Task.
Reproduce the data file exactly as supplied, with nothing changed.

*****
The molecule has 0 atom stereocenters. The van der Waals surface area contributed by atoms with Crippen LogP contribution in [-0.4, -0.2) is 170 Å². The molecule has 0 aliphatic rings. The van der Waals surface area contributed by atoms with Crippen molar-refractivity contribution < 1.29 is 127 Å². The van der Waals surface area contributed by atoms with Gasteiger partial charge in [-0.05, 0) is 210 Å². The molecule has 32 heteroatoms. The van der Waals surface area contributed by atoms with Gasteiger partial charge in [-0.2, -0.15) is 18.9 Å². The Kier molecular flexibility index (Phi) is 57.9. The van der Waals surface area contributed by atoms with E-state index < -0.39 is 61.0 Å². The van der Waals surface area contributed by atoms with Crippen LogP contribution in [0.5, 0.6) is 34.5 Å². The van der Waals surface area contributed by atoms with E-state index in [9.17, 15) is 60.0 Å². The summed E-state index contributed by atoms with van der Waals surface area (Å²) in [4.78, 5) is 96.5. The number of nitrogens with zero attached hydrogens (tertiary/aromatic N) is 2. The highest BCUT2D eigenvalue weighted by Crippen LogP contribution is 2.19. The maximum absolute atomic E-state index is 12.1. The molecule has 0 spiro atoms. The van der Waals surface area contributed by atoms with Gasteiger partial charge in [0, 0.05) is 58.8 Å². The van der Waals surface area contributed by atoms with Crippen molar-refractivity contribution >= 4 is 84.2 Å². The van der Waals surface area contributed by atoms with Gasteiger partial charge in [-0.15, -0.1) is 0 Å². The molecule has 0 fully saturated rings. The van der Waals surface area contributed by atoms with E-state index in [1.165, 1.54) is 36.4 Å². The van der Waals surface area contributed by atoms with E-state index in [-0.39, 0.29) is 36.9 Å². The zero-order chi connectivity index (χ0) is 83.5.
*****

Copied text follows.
The molecule has 0 atom stereocenters. The van der Waals surface area contributed by atoms with Crippen LogP contribution in [-0.4, -0.2) is 170 Å². The molecule has 0 aliphatic rings. The van der Waals surface area contributed by atoms with Crippen molar-refractivity contribution < 1.29 is 127 Å². The van der Waals surface area contributed by atoms with Gasteiger partial charge in [-0.05, 0) is 210 Å². The molecule has 32 heteroatoms. The van der Waals surface area contributed by atoms with Gasteiger partial charge in [-0.2, -0.15) is 18.9 Å². The Kier molecular flexibility index (Phi) is 57.9. The van der Waals surface area contributed by atoms with E-state index < -0.39 is 61.0 Å². The van der Waals surface area contributed by atoms with Crippen LogP contribution in [0.5, 0.6) is 34.5 Å². The van der Waals surface area contributed by atoms with E-state index in [9.17, 15) is 60.0 Å². The summed E-state index contributed by atoms with van der Waals surface area (Å²) in [4.78, 5) is 96.5. The number of nitrogens with zero attached hydrogens (tertiary/aromatic N) is 2. The highest BCUT2D eigenvalue weighted by Crippen LogP contribution is 2.19. The maximum absolute atomic E-state index is 12.1. The molecule has 0 spiro atoms. The van der Waals surface area contributed by atoms with Gasteiger partial charge in [0, 0.05) is 58.8 Å². The van der Waals surface area contributed by atoms with Crippen molar-refractivity contribution >= 4 is 84.2 Å². The van der Waals surface area contributed by atoms with Gasteiger partial charge in [-0.15, -0.1) is 0 Å². The molecule has 0 fully saturated rings. The van der Waals surface area contributed by atoms with E-state index in [1.165, 1.54) is 36.4 Å². The van der Waals surface area contributed by atoms with E-state index in [-0.39, 0.29) is 36.9 Å². The zero-order chi connectivity index (χ0) is 83.5.